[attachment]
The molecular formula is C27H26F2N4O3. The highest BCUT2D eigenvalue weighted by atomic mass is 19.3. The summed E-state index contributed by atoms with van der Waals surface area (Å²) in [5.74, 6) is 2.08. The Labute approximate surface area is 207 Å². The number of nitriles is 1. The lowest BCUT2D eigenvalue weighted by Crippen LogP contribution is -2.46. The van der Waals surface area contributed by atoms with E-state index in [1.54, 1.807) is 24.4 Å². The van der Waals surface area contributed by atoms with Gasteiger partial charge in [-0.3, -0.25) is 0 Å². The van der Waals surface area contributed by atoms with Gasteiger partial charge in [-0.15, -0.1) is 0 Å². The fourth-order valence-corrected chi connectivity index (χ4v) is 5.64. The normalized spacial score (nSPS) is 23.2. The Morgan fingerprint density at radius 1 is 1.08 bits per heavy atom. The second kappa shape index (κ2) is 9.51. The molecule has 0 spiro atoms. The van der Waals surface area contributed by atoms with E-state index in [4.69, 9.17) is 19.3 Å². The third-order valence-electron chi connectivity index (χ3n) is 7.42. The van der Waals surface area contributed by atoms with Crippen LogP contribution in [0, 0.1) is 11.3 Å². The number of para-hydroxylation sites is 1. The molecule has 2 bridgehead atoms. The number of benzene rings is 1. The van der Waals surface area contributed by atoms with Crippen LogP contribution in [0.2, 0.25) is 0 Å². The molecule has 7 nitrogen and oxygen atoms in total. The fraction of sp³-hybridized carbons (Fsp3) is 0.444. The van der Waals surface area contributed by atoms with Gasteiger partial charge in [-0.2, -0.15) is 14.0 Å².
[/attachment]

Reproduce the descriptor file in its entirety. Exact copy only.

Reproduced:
The molecular formula is C27H26F2N4O3. The highest BCUT2D eigenvalue weighted by atomic mass is 19.3. The summed E-state index contributed by atoms with van der Waals surface area (Å²) in [5.74, 6) is 2.08. The Labute approximate surface area is 207 Å². The number of nitriles is 1. The lowest BCUT2D eigenvalue weighted by Crippen LogP contribution is -2.46. The van der Waals surface area contributed by atoms with E-state index in [1.54, 1.807) is 24.4 Å². The van der Waals surface area contributed by atoms with Gasteiger partial charge in [-0.3, -0.25) is 0 Å². The van der Waals surface area contributed by atoms with Gasteiger partial charge in [-0.15, -0.1) is 0 Å². The fourth-order valence-corrected chi connectivity index (χ4v) is 5.64. The normalized spacial score (nSPS) is 23.2. The Morgan fingerprint density at radius 1 is 1.08 bits per heavy atom. The second kappa shape index (κ2) is 9.51. The molecule has 0 spiro atoms. The van der Waals surface area contributed by atoms with E-state index in [4.69, 9.17) is 19.3 Å². The third-order valence-electron chi connectivity index (χ3n) is 7.42. The van der Waals surface area contributed by atoms with Crippen LogP contribution in [0, 0.1) is 11.3 Å². The number of para-hydroxylation sites is 1. The molecule has 2 bridgehead atoms. The number of benzene rings is 1. The van der Waals surface area contributed by atoms with Crippen LogP contribution in [0.2, 0.25) is 0 Å². The molecule has 7 nitrogen and oxygen atoms in total. The fraction of sp³-hybridized carbons (Fsp3) is 0.444. The van der Waals surface area contributed by atoms with Gasteiger partial charge in [-0.2, -0.15) is 14.0 Å².